Friday, November 30, 2018

'Dazzled by His Imagination, His Literary Culture'

My middle son, a plebe at the U.S. Naval Academy, has managed to discover, along with boxing, chemistry, calculus, Old English, seamanship and women, the wonder of Jorge Luis Borges. When he was home for three days at Thanksgiving, I gave him some of my Borges collections and suggested the obvious gems: “Tlön, Uqbar, Orbis Tertius,” “The Library of Babel,” “Funes the Memorious,” “The Aleph” and others. I remember reading Labyrinths (1962) in high school and feeling as though I had discovered another universe. Reading Nabokov around the same time was a comparable experience. Borges offered some of the virtues claimed for science fiction without the pulpy vulgarity and lousy writing. Even in English translation, his prose is a delight. Take this from “The Aleph”:

“I arrive now at the ineffable core of my story. And here begins my despair as a writer. All language is a set of symbols whose use among its speakers assumes a shared past. How, then, can I translate into words the limitless Aleph, which my floundering mind can scarcely encompass? Mystics, faced with the same problem, fall back on symbols: to signify the godhead, one Persian speaks of a bird that somehow is all birds; Alanus de Insulis, of a sphere whose center is everywhere and circumference is nowhere; Ezekiel, of a four-faced angel who at one and the same time moves east and west, north and south. (Not in vain do I recall these inconceivable analogies; they bear some relation to the Aleph.)”    

Borges’ accomplishments as a writer are matched by his glory as a reader. He seems to have read everything and remembered it. He is a voluptuary of the book. He writes in 1927 essay, “Literary Pleasure” (trans. Suzanne Jill Levine, On Writing, 2010):

“Our indolence speaks of classical books, eternal books. If only some eternal book existed, primed for our enjoyment and whims, no less inventive in the populous morning as in the secluded night, oriented toward all hours of the world. Your favorite books, reader, are like the rough drafts of that book without a final reading.”

Two women I work with, natives of Argentina, told me that Borges was a standard part of the curriculum in their schools when they were growing up. Neither is a literary person or ambitious reader, but both expressed national pride when I mentioned my son’s recent discovery of Borges and my longtime love of his work. In Sabers and Utopia: Visions of Latin America (trans. Anna Kushner, 2018), Mario Vargas Llosa writes in “Repugnant Laudatory Farce”:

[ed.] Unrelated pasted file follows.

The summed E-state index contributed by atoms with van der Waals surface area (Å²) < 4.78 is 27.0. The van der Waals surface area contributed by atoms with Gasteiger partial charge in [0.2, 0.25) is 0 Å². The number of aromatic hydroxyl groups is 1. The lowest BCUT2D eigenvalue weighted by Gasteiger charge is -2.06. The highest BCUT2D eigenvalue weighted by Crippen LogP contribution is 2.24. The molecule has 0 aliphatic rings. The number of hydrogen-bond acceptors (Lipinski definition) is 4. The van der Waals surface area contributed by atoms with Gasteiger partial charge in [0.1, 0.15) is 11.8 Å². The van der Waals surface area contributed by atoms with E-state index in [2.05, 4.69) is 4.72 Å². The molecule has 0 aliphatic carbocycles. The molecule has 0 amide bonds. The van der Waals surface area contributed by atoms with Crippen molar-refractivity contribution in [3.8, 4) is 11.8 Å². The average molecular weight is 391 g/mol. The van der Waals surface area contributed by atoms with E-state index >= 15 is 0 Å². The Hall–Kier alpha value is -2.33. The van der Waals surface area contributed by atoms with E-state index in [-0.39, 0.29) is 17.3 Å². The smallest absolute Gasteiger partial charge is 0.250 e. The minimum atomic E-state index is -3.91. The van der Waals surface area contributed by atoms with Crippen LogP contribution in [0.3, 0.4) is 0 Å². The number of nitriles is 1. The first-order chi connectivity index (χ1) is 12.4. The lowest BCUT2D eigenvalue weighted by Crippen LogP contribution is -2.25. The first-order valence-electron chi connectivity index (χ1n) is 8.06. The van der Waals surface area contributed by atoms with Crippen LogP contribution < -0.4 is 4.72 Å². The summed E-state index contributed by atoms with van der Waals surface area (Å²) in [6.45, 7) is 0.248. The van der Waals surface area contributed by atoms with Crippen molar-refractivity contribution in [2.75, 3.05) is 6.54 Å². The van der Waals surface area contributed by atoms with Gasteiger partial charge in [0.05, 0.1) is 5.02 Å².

“In reality, great talents are not ‘produced’ by their countries, and, as such, Borges is not an Argentine ‘product.’ He came out of an almost indiscernible alliance of ideas, images, poems, novels, essays, philosophic and theological systems, coming from many languages and cultures, from the stimulating atmosphere of a family, a group of friends and acquaintances, but, mainly, from a disposition or personal gift, a unique and exclusive one, for dreaming, fantasizing, assimilating great literary creations and ordering Spanish words into phrases, pages, and books of extraordinary precision and unusual beauty. And for this reason, like Shakespeare, Goethe, Cervantes, and so many other eminent creators, Borges belongs not to Argentina but rather to all who read him and are dazzled by his imagination, his literary culture, his elegance, his irony, and his magnificent way of using our language, imposing on it the exactitude of English and the intelligence of French without losing the wild vigor of the Castilian.”

1 comment:

Thomas Parker said...

I commend you to that bastion of pulpy vulgarity and lousy writing, Weird Tales. It regularly published Clark Ashton Smith, and when I first read Borges, I realized that Smith, probably without ever hearing of Borges, had written several stories that Borges himself would have been proud to have produced, among them "The Last Incantation", "The Empire of the Necromancers", and especially "The Last Hieroglyph."